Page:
ENERGY – ‘The first priority of British energy policy should be to enable business and households alike to have access to cheap and reliable sources of energy.’
This is the key message of the Global Warming Policy Forum’s Energy Manifesto 2017
At the run-up to the general election of 8 June, the GWPF called on all parties to adopt policies that prevent further economic harm to the UK economy and halt the rising policy costs to energy bills for households.
In other words, be sensible abour Climate Change, which is happening and be very skepticle about the religeon of Global Warming out of which £billions are being made, the UK Climate Change commitment alone is forcast to cost £400m and that will probably more than double!
The GWPF manifesto calls on government to undertake a comprehensive review of energy and climate policies to ensure that the UK can prosper as an independent trading nation after leaving the European Union.
The cost of Britain’s unilateral renewable energy policies is running out of control, the inevitable result of replacing cheap and reliable energy with expensive, intermittent sources.
In 2016, the combined costs of the Levy Control Framework (LCF) and carbon taxes reached over £9 billion.
According to official figures, the Climate Change Act will cost the UK economy over £300 billion by 2030, costing each household £875 per annum.
Only through radical reform of current policies can the UK hope to take full advantage of low-cost technologies, tackle the scourge of fuel poverty and improve the competitiveness of the UK economy,’ said Dr Benny Peiser, director for the GWPF.
The first priority of British energy policy should be to enable business and households alike to have access to cheap and reliable sources of energy.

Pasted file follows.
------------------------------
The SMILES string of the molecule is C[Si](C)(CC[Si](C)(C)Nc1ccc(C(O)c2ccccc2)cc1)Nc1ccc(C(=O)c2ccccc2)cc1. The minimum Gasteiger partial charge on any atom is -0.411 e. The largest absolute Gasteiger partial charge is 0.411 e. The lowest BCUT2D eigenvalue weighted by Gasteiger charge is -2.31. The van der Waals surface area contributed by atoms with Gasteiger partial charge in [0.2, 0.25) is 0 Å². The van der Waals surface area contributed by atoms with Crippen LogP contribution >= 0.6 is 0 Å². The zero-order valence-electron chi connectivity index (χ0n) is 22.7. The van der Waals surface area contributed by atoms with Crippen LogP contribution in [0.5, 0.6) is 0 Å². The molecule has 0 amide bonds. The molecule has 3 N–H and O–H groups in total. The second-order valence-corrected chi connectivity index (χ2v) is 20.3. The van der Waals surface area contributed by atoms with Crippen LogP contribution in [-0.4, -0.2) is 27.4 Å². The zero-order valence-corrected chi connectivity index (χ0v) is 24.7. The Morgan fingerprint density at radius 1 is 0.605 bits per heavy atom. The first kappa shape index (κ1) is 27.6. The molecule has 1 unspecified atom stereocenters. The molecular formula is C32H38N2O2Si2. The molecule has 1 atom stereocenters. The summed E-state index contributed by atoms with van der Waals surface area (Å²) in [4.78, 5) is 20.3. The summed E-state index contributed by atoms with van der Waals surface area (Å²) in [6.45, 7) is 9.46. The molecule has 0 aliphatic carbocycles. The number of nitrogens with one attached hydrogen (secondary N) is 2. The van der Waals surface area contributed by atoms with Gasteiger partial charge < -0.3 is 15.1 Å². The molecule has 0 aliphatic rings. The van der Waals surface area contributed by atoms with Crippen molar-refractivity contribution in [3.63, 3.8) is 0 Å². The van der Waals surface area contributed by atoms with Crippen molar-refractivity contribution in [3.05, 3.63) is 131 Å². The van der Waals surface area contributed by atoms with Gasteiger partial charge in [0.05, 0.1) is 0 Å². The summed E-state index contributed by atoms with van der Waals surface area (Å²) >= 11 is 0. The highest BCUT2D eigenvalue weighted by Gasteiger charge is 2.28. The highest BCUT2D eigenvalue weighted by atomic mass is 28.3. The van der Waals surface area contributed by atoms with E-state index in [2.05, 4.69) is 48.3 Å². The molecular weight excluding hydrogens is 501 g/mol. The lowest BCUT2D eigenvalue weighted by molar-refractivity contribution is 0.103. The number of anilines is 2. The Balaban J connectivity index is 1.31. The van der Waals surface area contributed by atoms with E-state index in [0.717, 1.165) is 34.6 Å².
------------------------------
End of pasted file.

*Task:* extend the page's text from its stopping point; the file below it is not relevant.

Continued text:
Government should take immediate steps to prevent further economic harm and rising policy costs while simultaneously undertaking a comprehensive review of energy and climate policies to ensure that the United Kingdom as a whole can prosper as an independent trading nation after leaving the European Union.
The government should
- Undertake a new and up-to-date review of the economics of climate change.
- Suspend commitment to the Carbon Budgets in line with the House of Lords Economic Affairs Committee’s recommendation.
- Suspend the Carbon Price Floor, a unilateral carbon tax that puts an unequal and unfair burden on British industry.
- Suspend commitments post-2020 under the EU Renewables Directive which puts an unequal burden on the UK economy.
- Phase out subsidies for renewable energy generators of heat and electricity. The renewables industry repeatedly claims that they are now cheaper than conventional energy. Government should take them at their word and cut all support after 2020.
- Freeze commitments to ethanol and biodiesel under the Renewable Transport Fuel Obligation, which is distorting international food and crop markets.
- Remove mistaken incentives for the use of diesel in passenger vehicles.
- Remove all fiscal obstacles to further realisation of the potential of the North Sea reserves of oil and natural gas.
- Promote hydraulic fracturing to exploit the full potential of the massive UK shale resources.
- Increase research budgets for nuclear fission and fusion, and also for electricity storage.
- Redirect the UK’s international climate diplomacy towards equitable, joint approaches instead of the self-harm of unilateral target and virtue signalling.